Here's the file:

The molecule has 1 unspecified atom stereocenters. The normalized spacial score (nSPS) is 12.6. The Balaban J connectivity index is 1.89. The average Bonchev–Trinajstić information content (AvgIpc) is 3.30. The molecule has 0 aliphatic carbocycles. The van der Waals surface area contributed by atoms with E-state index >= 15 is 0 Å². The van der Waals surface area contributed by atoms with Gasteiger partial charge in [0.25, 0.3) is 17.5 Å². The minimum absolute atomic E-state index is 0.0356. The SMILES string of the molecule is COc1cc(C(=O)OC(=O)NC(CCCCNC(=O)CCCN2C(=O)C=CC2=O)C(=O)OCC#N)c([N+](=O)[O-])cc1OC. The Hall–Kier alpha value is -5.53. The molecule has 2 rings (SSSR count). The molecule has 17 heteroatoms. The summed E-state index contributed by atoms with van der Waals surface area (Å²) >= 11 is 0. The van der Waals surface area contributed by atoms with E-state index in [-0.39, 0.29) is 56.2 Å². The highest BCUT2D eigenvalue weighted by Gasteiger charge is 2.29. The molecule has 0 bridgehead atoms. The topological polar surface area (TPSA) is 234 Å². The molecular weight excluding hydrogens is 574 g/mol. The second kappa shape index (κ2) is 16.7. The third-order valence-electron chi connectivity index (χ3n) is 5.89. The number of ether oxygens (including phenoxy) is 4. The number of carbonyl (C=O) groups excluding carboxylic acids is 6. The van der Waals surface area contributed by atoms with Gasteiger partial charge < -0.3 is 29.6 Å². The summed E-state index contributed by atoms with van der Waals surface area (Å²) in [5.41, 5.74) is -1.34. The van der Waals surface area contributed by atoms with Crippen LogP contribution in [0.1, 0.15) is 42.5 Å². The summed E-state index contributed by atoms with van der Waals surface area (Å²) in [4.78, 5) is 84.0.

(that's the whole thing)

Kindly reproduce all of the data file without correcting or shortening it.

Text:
The molecule has 1 unspecified atom stereocenters. The normalized spacial score (nSPS) is 12.6. The Balaban J connectivity index is 1.89. The average Bonchev–Trinajstić information content (AvgIpc) is 3.30. The molecule has 0 aliphatic carbocycles. The van der Waals surface area contributed by atoms with E-state index >= 15 is 0 Å². The van der Waals surface area contributed by atoms with Gasteiger partial charge in [0.25, 0.3) is 17.5 Å². The minimum absolute atomic E-state index is 0.0356. The SMILES string of the molecule is COc1cc(C(=O)OC(=O)NC(CCCCNC(=O)CCCN2C(=O)C=CC2=O)C(=O)OCC#N)c([N+](=O)[O-])cc1OC. The Hall–Kier alpha value is -5.53. The molecule has 2 rings (SSSR count). The molecule has 17 heteroatoms. The summed E-state index contributed by atoms with van der Waals surface area (Å²) >= 11 is 0. The van der Waals surface area contributed by atoms with E-state index in [-0.39, 0.29) is 56.2 Å². The highest BCUT2D eigenvalue weighted by Gasteiger charge is 2.29. The molecule has 0 bridgehead atoms. The topological polar surface area (TPSA) is 234 Å². The molecular weight excluding hydrogens is 574 g/mol. The second kappa shape index (κ2) is 16.7. The third-order valence-electron chi connectivity index (χ3n) is 5.89. The number of ether oxygens (including phenoxy) is 4. The number of carbonyl (C=O) groups excluding carboxylic acids is 6. The van der Waals surface area contributed by atoms with Gasteiger partial charge < -0.3 is 29.6 Å². The summed E-state index contributed by atoms with van der Waals surface area (Å²) in [5.41, 5.74) is -1.34. The van der Waals surface area contributed by atoms with Crippen LogP contribution in [0.1, 0.15) is 42.5 Å². The summed E-state index contributed by atoms with van der Waals surface area (Å²) in [4.78, 5) is 84.0.